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April changes to VAT 15/03/12

From the beginning of April, all remaining VAT registered businesses will have to file their VAT returns online and pay electronically from 1 April 2012, however, it has come to our notice that many small businesses hovering around the VAT threshold are debating whether it is feasible to de-register and thus avoid the hassle of online filing? For quick reference, the new deregistration threshold will be £71,000 from 1 April.

We asked Tonmoy Kumar Accounts Manager at ABDS for the points affecting business taxpayers, and suggest a simplification measure that would remove one unfair aspect of the current arrangement.

The registration threshold - £73,000 since April 2011 - is the value of taxable supplies made by a person at which he or she is required to be registered for VAT. It is obligatory.

Where taxable supplies are less than this figure, the taxpayer can choose to register. Where they make business-to-business (B2B) supplies, as a rule of thumb, it will be worthwhile registering long before the threshold is reached. Indeed, some 20% of all VAT registrations trade below the threshold.

There is a distinction between “taxable supplies” and “exempt supplies”. Exempt supplies include services such as education, finance, health and so on. Such income is not counted for VAT registration purposes. A business having only exempt income cannot register for VAT (unless as part of a Group registration).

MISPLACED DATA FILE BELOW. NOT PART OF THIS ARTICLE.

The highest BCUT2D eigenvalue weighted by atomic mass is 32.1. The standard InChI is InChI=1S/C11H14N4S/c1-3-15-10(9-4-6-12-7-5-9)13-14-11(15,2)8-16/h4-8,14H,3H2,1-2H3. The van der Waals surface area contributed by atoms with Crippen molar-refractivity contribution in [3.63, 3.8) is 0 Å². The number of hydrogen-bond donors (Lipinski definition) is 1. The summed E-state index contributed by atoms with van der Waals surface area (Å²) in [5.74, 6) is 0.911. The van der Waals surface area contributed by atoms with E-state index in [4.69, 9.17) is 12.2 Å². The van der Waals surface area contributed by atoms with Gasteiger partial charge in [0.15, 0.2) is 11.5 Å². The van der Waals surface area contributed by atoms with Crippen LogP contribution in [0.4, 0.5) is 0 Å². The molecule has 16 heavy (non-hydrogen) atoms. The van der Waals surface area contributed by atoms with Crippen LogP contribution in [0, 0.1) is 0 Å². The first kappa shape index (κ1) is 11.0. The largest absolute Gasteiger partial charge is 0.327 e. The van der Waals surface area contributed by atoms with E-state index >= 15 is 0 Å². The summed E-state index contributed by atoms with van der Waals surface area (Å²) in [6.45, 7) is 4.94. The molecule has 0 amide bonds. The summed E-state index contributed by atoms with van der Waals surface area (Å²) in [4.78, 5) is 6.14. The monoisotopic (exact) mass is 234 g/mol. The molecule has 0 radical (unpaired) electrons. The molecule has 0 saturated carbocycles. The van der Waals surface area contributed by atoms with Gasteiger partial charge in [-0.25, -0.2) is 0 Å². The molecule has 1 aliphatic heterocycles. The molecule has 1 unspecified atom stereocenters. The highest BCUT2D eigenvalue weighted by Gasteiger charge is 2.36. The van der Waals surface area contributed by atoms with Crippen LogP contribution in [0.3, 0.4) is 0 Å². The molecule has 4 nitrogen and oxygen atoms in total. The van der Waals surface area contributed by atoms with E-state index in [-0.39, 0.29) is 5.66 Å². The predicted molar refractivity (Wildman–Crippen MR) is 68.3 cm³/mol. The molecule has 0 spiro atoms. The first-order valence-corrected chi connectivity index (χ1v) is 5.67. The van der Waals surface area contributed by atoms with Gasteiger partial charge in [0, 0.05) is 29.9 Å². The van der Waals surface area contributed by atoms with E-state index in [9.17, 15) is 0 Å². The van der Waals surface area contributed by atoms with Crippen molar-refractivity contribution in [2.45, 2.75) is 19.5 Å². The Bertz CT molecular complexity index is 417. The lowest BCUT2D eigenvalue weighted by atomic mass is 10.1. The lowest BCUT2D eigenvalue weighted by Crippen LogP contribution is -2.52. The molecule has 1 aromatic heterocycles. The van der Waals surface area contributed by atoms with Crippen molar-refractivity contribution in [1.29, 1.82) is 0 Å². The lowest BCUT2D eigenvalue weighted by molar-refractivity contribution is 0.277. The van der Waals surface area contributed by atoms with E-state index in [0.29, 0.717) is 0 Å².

VAT is very expensive if you get it wrong! With the standard rate at 20%, and penalties for misdemeanours, errors can be costly. So, if someone is late registering for VAT, the implications can be significant. With VAT being a key part of business life, it is striking how many people still register late.

From 1 April 2010, new penalty legislation applies to people who are late in notifying their liability to register. As with Self Assessment and PAYE penalties, the rates depend on whether the failure was careless or deliberate.
In some cases, a business that registers late can go back to customers and ask them for the VAT. However, this needs to be managed carefully, so as not to give the impression of a badly run business.

But it’s not just the threshold increase and “digital by default” that have raised the profile of registration. HMRC has targeted different business sectors with task forces to identify and collect underdeclared tax, including VAT. One of the key questions has been whether businesses should be registered for VAT. The VAT campaign result has prompted a leap in new VAT registrations; the mere threat of official HMRC action appears to have encouraged many small businesses to register.

If you have any questions about VAT or other Tax and Business related issues, contact Lavinia Newman, Stuart Coleman or Tonmoy Kumar to discuss how ABDS can help.

ABDS Chartered Certified Accountants of Southampton.
Tel: 023 8083 6900  E-mail:

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